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Sea Urchin Nanoparticle
by Txchnologist staff
In an “accidental discovery,” Queen Mary University of London physicists found an iron-filled nanoparticle that they are calling the “sea urchin” because of its spines.
Researchers came upon it growing on the rough surface of a reactor designed to grow carbon nanotubes. Because of the iron inside and the shape of the particle, it could possibly make batteries that can be charged with waste heat, permanent magnets or new therapies that use heat to kill cancer cells.[[MORE]]
"The surprising conclusion is that the sea urchin nanoparticles grow in vapor by a mechanism that’s similar to snowflake formation," said Mark Baxendale, a physicist who was involved in the study, in a press release.
Another surprising find was that a fraction of the iron inside the nanoparticle is a type usually only found in high temperature and pressure conditions.
"We were surprised to see this rare kind of iron inside the nanotubes," said Baxendale. "While we don’t know much about its behavior, we can see that the presence of this small fraction of iron greatly influences the magnetic properties of the nanoparticle."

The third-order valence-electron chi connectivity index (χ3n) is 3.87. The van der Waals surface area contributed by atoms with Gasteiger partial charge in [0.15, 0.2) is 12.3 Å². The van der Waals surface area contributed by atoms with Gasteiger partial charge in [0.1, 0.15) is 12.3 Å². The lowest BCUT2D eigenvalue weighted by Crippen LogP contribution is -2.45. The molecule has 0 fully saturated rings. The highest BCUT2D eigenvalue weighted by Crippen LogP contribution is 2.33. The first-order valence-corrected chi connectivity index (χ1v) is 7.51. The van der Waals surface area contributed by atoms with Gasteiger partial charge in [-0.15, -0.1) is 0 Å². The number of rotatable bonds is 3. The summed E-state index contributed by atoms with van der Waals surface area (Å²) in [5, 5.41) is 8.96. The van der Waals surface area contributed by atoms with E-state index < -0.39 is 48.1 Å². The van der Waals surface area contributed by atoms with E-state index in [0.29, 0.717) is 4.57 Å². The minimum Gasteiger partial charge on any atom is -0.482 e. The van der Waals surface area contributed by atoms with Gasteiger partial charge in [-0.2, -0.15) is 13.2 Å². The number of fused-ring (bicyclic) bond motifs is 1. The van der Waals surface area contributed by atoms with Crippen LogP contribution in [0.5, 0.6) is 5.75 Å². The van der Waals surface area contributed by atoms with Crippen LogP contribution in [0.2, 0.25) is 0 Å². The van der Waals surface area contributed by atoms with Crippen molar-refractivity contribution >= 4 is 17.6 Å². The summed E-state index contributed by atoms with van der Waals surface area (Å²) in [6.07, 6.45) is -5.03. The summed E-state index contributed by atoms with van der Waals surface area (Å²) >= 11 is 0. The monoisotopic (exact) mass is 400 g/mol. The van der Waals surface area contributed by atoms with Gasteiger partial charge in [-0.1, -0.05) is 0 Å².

The work was published online in September in the journal Carbon.
Top image: A scanning electron micrograph of the nanoparticle, courtesy of Queen Mary University of London.

Sea Urchin Nanoparticle

by Txchnologist staff

In an “accidental discovery,” Queen Mary University of London physicists found an iron-filled nanoparticle that they are calling the “sea urchin” because of its spines.

Researchers came upon it growing on the rough surface of a reactor designed to grow carbon nanotubes. Because of the iron inside and the shape of the particle, it could possibly make batteries that can be charged with waste heat, permanent magnets or new therapies that use heat to kill cancer cells.

"The surprising conclusion is that the sea urchin nanoparticles grow in vapor by a mechanism that’s similar to snowflake formation," said Mark Baxendale, a physicist who was involved in the study, in a press release.

Another surprising find was that a fraction of the iron inside the nanoparticle is a type usually only found in high temperature and pressure conditions.

"We were surprised to see this rare kind of iron inside the nanotubes," said Baxendale. "While we don’t know much about its behavior, we can see that the presence of this small fraction of iron greatly influences the magnetic properties of the nanoparticle."

The work was published online in September in the journal Carbon.

Top image: A scanning electron micrograph of the nanoparticle, courtesy of Queen Mary University of London.

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